Sunday, November 23, 2014

Obama and the death of Honduras' beauty queen



US President Barak Obama's immigration plan announced Thursday is to be commended for allowing undocumented yet otherwise law-abiding immigrants to "come out of the shadows and get right with the law."

However, it overlooks one important aspect – the reason why Latinos risk their lives to illegally enter the US in the first place. If their living situation back home were decent enough, they would have little reason to want to leave.

But the situation back home for many Latinos is hardly worth sticking around for. Take, for example, the most recent case of the 19-year old Honduran beauty queen María José Alvarado, murdered alongside her 23-year old sister Sofía just days before she was due to compete in the Miss World pageant in London.

The case has helped to shed light on Honduras' plight as the country with the highest homicide rate in the world. The killings highlight the fragility of the security situation and expose the weak institutions in the Central American country.

Homicide rateHomicide rate per 100,000 population2012HondurasVenezuelaEl SalvadorColombiaMexico20120100255075Source: with data from UN Office on Drugs and Crime

Sadly, this is not the first time the death of a beauty queen has brought attention to violence in some Latin American countries. The region rang in the new year with the untimely demise of former Miss Venezuela, Mónica Spear, and her British ex-husband, murdered by roadside burglars.

Not to mention the nationwide protests gripping Mexico over the apprehension, disappearance and suspected murder of 43 students from Iguala, which has spun into public outcry over the entrenched collusion between state and organized crime, which gives way to human rights violations.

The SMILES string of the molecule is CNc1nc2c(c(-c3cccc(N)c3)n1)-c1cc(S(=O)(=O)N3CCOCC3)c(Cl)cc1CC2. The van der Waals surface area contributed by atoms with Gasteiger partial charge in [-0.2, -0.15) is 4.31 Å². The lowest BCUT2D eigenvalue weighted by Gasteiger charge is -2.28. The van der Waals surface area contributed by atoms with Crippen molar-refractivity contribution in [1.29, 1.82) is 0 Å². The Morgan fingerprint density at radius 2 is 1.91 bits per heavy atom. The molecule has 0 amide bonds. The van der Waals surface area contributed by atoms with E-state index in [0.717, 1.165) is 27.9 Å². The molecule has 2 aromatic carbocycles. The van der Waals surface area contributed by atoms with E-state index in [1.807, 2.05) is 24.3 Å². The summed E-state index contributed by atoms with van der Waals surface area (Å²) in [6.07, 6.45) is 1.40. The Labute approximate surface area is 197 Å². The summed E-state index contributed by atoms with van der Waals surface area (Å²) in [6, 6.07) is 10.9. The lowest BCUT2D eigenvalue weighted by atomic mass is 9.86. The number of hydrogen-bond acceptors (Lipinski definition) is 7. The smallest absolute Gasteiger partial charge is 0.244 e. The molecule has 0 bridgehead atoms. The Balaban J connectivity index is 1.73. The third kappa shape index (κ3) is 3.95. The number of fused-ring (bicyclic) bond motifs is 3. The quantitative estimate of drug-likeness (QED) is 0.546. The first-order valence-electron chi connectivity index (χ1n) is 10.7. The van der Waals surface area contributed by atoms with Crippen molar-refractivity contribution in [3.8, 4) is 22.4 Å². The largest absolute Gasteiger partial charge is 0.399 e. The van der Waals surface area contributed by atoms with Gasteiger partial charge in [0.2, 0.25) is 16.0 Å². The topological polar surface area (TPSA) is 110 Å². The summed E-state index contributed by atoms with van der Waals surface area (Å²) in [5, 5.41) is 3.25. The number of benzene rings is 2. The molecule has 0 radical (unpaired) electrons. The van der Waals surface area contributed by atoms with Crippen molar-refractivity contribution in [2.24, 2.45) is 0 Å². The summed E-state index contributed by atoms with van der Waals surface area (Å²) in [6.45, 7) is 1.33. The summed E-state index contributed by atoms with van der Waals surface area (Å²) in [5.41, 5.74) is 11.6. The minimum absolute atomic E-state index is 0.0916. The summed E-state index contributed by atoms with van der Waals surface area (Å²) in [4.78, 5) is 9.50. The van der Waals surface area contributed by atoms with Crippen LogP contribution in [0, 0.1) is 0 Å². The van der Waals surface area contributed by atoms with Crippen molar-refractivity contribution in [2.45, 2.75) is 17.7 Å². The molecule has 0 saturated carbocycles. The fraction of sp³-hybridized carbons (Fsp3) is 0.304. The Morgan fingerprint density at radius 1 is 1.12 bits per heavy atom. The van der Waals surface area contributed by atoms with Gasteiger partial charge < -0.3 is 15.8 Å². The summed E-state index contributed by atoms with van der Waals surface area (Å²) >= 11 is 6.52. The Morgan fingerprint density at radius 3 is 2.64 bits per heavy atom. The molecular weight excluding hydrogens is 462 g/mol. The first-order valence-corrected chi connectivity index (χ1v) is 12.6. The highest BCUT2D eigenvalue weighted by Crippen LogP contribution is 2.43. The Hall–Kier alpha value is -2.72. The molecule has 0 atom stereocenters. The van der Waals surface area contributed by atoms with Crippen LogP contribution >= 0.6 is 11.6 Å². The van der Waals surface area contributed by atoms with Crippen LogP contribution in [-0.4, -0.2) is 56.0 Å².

Regarding crime, Obama's policy proposes to deport "felons, not families" and "criminals, not children. Gang members, not a mom who's working hard to provide for her kids."

While this would seem to make sense for those living in the US, the policy could actually be 'exporting' the gang culture cultivated within US borders to its southern neighbors, who are much weaker and unprepared to confront the influx of violent criminals, thereby exacerbating the problem in Latin America.

So what can the US do to make the situation better south of the border? Given the geophysical proximity, one would think that boosting trade, and thereby increasing business and making more money go around, would behoove both sides.

However, as we previously noted, Obama showed scant interest in Latin America during his first term in office, with a foreign policy focus on Asia and the Middle East. That has largely continued to this day, with the likes of the Islamic State and related issues getting the lion's share of his attention.

In LatAm, according to the World Bank's Doing Business report, countries such as Colombia and Mexico shot up in the 2015 ranking while other more solid economies like Chile and Peru remained relatively stable. The pieces are starting to fall into place, and Obama ought to jump at the opportunity to strengthen the relationship with Latin America as a way to preemptively address the immigration puzzle.

November 21, 2014

BN Americas